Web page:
Weekly Research and Commentary on the Future of Business and Technology.
The Ithaka Effect of Technology.
Nov 1, 2022
Elon Musk owns Twitter, and the whole Internet (well, at least my corner of the Internet) can’t seem to talk about anything else. Consider this dispatch your antidote (and yes, we have one commentary link to the whole Twitter saga in our Thin Wisps of Tomorrow section). Enjoy!
Read to the end for an incredible piece of guitar-playing magic.
Decode. Disrupt. Transform.
In 1974 Alan Kay, before joining Xerox PARC, dreamed up a revolutionary new computing device — the Dynabook (aka “KiddiComp”). Described as “a personal computer for children of all ages,” it sported a touch screen, integrated keyboard, long battery life, and a portable form factor. In many ways, the Dynabook looks like a modern-day iPad with its keyboard cover attached. The device was well ahead of its time.
Kay’s vision inspired the creation of the Xerox Alto, the first computer with a graphical user interface — which subsequently inspired Apple to create the Macintosh and Microsoft to develop Windows.
We like to look at the Dynabook and use it as a perfect example for something we have come to call the “Ithaka Effect”: When encountering a new, potentially revolutionary technology (the Dynabook, fully autonomous cars, surgical robots, cryptocurrencies, artificial general intelligence), we often fixate on the end state. The moment the iPad finally becomes reality or all cars on the road will have level 5 autonomy. We ignore the many, many steps along the way which are a) necessary and b) regularly yield deeply disruptive potential in their own right.
As the greek poet C. P. Cavafy once wrote in his poem “Ithaka,” it is as much about the journey as arriving at your destination. Waiting for the technology to be right for the Dynabook to become reality would make you miss the deeply disruptive invention of the graphic user interface along the way (and, in many ways, the source of Microsoft’s market dominance). Holding off until you get full autonomy for your trucking fleet has you miss the enormous potential of remote-controlled trucks. And anxiously looking at the horizon to finally spot the advent of artificial general intelligence makes you miss the many opportunities specialized, narrow AI brings.
As you embark on your journey into your technological future, remember to consider the many points along the way which offer deeply disruptive change and do not fixate on the end state (which might or might not happen at all). (via Pascal)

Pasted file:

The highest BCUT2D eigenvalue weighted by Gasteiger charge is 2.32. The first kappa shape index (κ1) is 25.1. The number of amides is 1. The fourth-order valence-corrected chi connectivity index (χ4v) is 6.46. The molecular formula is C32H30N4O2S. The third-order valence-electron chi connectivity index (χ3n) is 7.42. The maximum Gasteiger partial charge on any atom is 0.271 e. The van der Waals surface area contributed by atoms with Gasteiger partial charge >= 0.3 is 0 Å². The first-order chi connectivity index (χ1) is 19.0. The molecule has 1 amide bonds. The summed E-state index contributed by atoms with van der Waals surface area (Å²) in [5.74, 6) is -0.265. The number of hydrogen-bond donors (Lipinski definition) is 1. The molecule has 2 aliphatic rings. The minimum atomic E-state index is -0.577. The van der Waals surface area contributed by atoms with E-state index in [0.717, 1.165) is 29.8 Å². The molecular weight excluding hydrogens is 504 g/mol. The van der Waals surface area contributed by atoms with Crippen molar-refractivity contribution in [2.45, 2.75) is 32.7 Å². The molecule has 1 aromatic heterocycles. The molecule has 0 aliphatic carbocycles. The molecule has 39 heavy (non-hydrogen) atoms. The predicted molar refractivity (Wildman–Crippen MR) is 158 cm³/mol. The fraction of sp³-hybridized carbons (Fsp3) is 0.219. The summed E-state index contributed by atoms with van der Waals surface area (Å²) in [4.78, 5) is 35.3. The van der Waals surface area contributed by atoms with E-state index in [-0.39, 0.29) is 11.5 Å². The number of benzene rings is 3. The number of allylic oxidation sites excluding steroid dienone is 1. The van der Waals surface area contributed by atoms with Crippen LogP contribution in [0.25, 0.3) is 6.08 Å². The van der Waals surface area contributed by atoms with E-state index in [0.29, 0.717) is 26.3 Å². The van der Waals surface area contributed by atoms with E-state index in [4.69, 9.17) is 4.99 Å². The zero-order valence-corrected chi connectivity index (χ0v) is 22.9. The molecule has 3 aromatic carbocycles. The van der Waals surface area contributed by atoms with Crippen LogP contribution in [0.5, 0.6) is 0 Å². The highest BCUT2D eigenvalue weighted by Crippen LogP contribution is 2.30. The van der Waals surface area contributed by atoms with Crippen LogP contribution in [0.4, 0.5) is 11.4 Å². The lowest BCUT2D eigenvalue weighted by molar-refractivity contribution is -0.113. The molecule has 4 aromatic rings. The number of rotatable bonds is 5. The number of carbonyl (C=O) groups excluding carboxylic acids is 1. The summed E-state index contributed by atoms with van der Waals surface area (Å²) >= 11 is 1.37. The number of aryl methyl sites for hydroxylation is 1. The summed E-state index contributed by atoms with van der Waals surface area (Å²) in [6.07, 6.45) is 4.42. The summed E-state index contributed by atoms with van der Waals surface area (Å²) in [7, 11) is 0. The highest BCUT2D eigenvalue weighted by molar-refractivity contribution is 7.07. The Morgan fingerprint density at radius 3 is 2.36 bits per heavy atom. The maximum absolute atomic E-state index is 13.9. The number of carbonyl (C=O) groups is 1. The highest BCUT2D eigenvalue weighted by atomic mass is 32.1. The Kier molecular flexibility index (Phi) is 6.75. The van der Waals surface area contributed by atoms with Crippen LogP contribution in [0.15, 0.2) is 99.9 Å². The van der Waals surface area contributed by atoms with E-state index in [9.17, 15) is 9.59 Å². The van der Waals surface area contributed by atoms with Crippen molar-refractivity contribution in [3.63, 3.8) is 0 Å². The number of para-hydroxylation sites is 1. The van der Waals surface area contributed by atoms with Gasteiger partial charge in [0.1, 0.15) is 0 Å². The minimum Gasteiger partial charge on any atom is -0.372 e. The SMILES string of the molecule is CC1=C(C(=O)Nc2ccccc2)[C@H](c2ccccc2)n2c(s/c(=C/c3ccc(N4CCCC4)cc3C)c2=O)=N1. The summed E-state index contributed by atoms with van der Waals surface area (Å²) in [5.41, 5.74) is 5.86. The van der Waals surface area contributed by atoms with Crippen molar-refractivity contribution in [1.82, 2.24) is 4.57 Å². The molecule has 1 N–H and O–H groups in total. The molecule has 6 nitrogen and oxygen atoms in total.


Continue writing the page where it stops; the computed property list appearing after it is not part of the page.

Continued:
What We Are Reading
🍀 4 Types of Innovators Every Organization Needs Have you spent time thinking about the core traits of the people you need for innovation? The authors’ research distills four key innovation styles that can lead to success — generators, conceptualizers, optimizers, and implementors. Find out which ingredients your organization needs — and which employee styles can fill in the gaps. Jane ⇢ Read
♀️ The lack of VC funding to women is a Western societal shortfall The lack of funding women-led startups receive is a clear reflection of the people behind the VCs. The data does not show an improvement in funding; but rather a worrying decline over the years. Mafe ⇢ Read
🎃 How Do You Make a Hit Halloween Costume? A Lot of Data and a Little Bit of Luck How much data might have gone into your Halloween costume? Interesting to see the DIY sector being a major source of trend insights for companies. Julian ⇢ Read
📰 Yes, Product Thinking Can Save Journalism. Six Reasons Why News Media Need Product Thinkers. A product-thinking mindset is crucial for media companies to embrace and survive in the future. It isn’t anymore just about storytelling and reporting. Treating publications as products and following specific methodologies are among the six reasons news media need product thinkers. Pedro ⇢ Read
🤖 AI Helps Humans Level Up It truly is not about man vs. machine but rather man and machine. Chess players and computer programmers realized this a while ago and leveraged AI to get better at their craft. Pascal ⇢ Read
🧨 Disrupt Disruption: In our latest episode, we chat with Barak Berkowitz, former Director Operations and Strategy Director at MIT Media Lab (and a long, storied career in Silicon Valley). It is a fascinating conversation about all things innovation and disruption. Listen here.
Radically yours, take good care, friend!
— Pascal, Mafe, Vivian, Pedro and the three Js (Jane, Jeffrey, and Julian)
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